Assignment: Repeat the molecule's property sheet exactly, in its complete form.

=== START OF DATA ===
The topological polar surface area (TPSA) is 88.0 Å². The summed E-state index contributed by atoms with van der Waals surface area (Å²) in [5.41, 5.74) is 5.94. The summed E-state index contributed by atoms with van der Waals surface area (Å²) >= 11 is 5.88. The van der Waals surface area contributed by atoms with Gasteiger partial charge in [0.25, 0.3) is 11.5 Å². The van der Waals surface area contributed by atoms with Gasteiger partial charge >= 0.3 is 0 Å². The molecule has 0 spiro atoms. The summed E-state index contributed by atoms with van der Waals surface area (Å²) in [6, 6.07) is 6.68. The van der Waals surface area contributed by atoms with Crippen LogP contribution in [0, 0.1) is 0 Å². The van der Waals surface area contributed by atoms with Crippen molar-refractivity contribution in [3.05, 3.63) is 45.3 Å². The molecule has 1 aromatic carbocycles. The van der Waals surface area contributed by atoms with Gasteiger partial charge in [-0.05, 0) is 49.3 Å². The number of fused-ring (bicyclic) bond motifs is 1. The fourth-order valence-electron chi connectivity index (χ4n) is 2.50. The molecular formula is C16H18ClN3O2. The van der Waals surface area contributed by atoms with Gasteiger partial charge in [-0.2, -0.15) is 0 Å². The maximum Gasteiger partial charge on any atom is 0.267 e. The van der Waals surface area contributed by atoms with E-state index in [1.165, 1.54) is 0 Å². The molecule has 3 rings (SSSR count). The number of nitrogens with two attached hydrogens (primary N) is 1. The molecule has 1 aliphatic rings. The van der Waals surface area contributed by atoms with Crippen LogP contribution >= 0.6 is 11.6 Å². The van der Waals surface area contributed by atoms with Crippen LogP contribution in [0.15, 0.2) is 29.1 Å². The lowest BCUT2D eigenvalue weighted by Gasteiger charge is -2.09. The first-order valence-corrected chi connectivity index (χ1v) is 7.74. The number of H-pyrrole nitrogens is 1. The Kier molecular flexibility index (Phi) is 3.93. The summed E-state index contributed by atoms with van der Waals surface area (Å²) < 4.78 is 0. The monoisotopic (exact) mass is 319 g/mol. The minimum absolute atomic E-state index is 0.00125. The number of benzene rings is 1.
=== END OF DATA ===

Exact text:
The topological polar surface area (TPSA) is 88.0 Å². The summed E-state index contributed by atoms with van der Waals surface area (Å²) in [5.41, 5.74) is 5.94. The summed E-state index contributed by atoms with van der Waals surface area (Å²) >= 11 is 5.88. The van der Waals surface area contributed by atoms with Gasteiger partial charge in [0.25, 0.3) is 11.5 Å². The van der Waals surface area contributed by atoms with Gasteiger partial charge >= 0.3 is 0 Å². The molecule has 0 spiro atoms. The summed E-state index contributed by atoms with van der Waals surface area (Å²) in [6, 6.07) is 6.68. The van der Waals surface area contributed by atoms with Crippen LogP contribution in [0, 0.1) is 0 Å². The van der Waals surface area contributed by atoms with Crippen molar-refractivity contribution in [3.05, 3.63) is 45.3 Å². The molecule has 1 aromatic carbocycles. The van der Waals surface area contributed by atoms with Gasteiger partial charge in [-0.05, 0) is 49.3 Å². The number of fused-ring (bicyclic) bond motifs is 1. The fourth-order valence-electron chi connectivity index (χ4n) is 2.50. The molecular formula is C16H18ClN3O2. The van der Waals surface area contributed by atoms with Gasteiger partial charge in [-0.2, -0.15) is 0 Å². The maximum Gasteiger partial charge on any atom is 0.267 e. The van der Waals surface area contributed by atoms with E-state index in [1.165, 1.54) is 0 Å². The molecule has 3 rings (SSSR count). The number of nitrogens with two attached hydrogens (primary N) is 1. The molecule has 1 aliphatic rings. The van der Waals surface area contributed by atoms with Crippen LogP contribution >= 0.6 is 11.6 Å². The van der Waals surface area contributed by atoms with Crippen LogP contribution in [0.15, 0.2) is 29.1 Å². The lowest BCUT2D eigenvalue weighted by Gasteiger charge is -2.09. The first-order valence-corrected chi connectivity index (χ1v) is 7.74. The number of H-pyrrole nitrogens is 1. The Kier molecular flexibility index (Phi) is 3.93. The summed E-state index contributed by atoms with van der Waals surface area (Å²) < 4.78 is 0. The monoisotopic (exact) mass is 319 g/mol. The minimum absolute atomic E-state index is 0.00125. The number of benzene rings is 1.